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Knock. Just one solid sound.

Recai sat up too quickly and fell back against his mattress gasping as Rebekah stuck her head into his small room, her face creased with worry and fear.

“Cover yourself and stay silent,” she whispered before closing the door and rushing back into the living room to retrieve her burqa and open the door. Recai heard the movement of the heavy fabric she wore on top of her house dress as she moved across the room to greet their visitor. He wondered if she had retrieved her father’s gun which he’d overheard Hasad say was under the couch in the living room.

Before hiding beneath the thin sheet that covered him, he reached down and pulled the rug from the floor and threw it across his legs. He covered his head and melted against the wall with the pillow on top of his upper body. Feeling foolish, Recai laid there, wishing he had his ID, his phone, anything to help bribe his way out of this situation if it was indeed the RTK at the door.

Perhaps it’s just a neighbor, he thought. A neighbor come to ask after Rebekah’s father’s health or to borrow some salt. His attempt at rationalizing the unexpected visit did not quell his fears. The RTK made a habit of performing home inspections, especially if they suspected a woman alone. It wasn’t a safe time for anyone under the jurisdiction of Mayor Yilmaz.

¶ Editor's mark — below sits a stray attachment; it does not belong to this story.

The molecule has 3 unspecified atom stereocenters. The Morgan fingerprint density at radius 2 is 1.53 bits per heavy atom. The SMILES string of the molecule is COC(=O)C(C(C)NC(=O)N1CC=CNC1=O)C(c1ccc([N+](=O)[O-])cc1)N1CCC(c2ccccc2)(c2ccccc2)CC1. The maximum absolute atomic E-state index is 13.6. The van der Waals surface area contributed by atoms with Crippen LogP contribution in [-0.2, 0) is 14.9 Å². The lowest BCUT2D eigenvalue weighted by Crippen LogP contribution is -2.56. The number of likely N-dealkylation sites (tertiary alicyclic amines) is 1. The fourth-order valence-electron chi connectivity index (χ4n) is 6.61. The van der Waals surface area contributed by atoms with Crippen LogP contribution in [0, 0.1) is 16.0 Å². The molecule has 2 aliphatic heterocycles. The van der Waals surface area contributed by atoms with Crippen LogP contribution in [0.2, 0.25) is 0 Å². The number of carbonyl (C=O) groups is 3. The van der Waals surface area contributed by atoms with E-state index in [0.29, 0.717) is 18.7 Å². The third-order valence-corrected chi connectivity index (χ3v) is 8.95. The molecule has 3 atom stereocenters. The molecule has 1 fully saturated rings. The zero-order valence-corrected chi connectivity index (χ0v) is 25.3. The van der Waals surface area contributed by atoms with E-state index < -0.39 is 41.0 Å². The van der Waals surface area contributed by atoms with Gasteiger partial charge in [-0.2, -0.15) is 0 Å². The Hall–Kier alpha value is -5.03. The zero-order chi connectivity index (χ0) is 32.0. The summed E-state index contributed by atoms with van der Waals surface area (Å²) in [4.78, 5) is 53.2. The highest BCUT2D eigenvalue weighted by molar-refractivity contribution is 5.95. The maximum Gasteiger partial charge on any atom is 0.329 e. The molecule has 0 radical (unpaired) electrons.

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About the Author:

Pavarti K Tyler is an artist, wife, mother and number cruncher. She graduated Smith College in 1999 with a degree in Theatre. After graduation, she moved to New York, where she worked as a Dramaturge, Assistant Director and Production Manager on productions both on and off Broadway.

Later, Pavarti went to work in the finance industry as a freelance accountant for several international law firms. She now operates her own accounting firm in the Washington DC area, where she lives with her husband, two daughters and two terrible dogs. When not preparing taxes, she is busy working at Novel Publicity and penning her next novel.

 

My blog is all ages: http://www,fightingmonkeypress.com

My tumblr is 18+ only: http://pavartidevi.tumblr.com/

My Fan Page needs your likes: https://www.facebook.com/#!/FMPress

My Twitter likes friends: http://twitter.com/#!/PavartiKTyler

My Google+ is random: https://plus.google.com/?gpinv=JFSVnKSj7Uk:FdjR-3NCJW8#me/posts